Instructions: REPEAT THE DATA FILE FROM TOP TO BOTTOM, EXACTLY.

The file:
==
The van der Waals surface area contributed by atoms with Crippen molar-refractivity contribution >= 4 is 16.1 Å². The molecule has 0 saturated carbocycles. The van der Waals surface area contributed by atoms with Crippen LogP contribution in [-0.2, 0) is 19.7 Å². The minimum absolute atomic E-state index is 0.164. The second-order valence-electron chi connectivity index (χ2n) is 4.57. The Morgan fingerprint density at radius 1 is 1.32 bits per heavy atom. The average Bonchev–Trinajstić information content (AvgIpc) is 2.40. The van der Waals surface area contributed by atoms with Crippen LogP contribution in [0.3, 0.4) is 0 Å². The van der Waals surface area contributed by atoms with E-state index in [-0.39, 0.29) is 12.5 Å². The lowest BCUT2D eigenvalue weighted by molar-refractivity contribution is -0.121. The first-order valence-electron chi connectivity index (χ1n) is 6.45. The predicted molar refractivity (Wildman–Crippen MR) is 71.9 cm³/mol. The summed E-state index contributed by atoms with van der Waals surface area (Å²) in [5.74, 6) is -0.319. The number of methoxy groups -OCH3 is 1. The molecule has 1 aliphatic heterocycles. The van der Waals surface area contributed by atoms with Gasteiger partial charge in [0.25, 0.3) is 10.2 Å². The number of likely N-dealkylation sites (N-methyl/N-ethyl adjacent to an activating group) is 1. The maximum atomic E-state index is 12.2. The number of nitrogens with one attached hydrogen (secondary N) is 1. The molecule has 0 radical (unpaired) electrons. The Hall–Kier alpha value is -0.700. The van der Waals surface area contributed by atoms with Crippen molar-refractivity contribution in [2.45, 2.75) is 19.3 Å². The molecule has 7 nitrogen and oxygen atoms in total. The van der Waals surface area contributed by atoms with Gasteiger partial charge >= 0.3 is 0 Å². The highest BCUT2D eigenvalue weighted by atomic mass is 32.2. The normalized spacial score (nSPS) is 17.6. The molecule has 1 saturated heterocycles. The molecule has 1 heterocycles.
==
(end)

The van der Waals surface area contributed by atoms with Crippen molar-refractivity contribution >= 4 is 16.1 Å². The molecule has 0 saturated carbocycles. The van der Waals surface area contributed by atoms with Crippen LogP contribution in [-0.2, 0) is 19.7 Å². The minimum absolute atomic E-state index is 0.164. The second-order valence-electron chi connectivity index (χ2n) is 4.57. The Morgan fingerprint density at radius 1 is 1.32 bits per heavy atom. The average Bonchev–Trinajstić information content (AvgIpc) is 2.40. The van der Waals surface area contributed by atoms with Crippen LogP contribution in [0.3, 0.4) is 0 Å². The van der Waals surface area contributed by atoms with E-state index in [-0.39, 0.29) is 12.5 Å². The lowest BCUT2D eigenvalue weighted by molar-refractivity contribution is -0.121. The first-order valence-electron chi connectivity index (χ1n) is 6.45. The predicted molar refractivity (Wildman–Crippen MR) is 71.9 cm³/mol. The summed E-state index contributed by atoms with van der Waals surface area (Å²) in [5.74, 6) is -0.319. The number of methoxy groups -OCH3 is 1. The molecule has 1 aliphatic heterocycles. The van der Waals surface area contributed by atoms with Gasteiger partial charge in [0.25, 0.3) is 10.2 Å². The number of likely N-dealkylation sites (N-methyl/N-ethyl adjacent to an activating group) is 1. The maximum atomic E-state index is 12.2. The number of nitrogens with one attached hydrogen (secondary N) is 1. The molecule has 0 radical (unpaired) electrons. The Hall–Kier alpha value is -0.700. The van der Waals surface area contributed by atoms with Crippen molar-refractivity contribution in [2.45, 2.75) is 19.3 Å². The molecule has 7 nitrogen and oxygen atoms in total. The van der Waals surface area contributed by atoms with Gasteiger partial charge >= 0.3 is 0 Å². The highest BCUT2D eigenvalue weighted by atomic mass is 32.2. The normalized spacial score (nSPS) is 17.6. The molecule has 1 saturated heterocycles. The molecule has 1 heterocycles.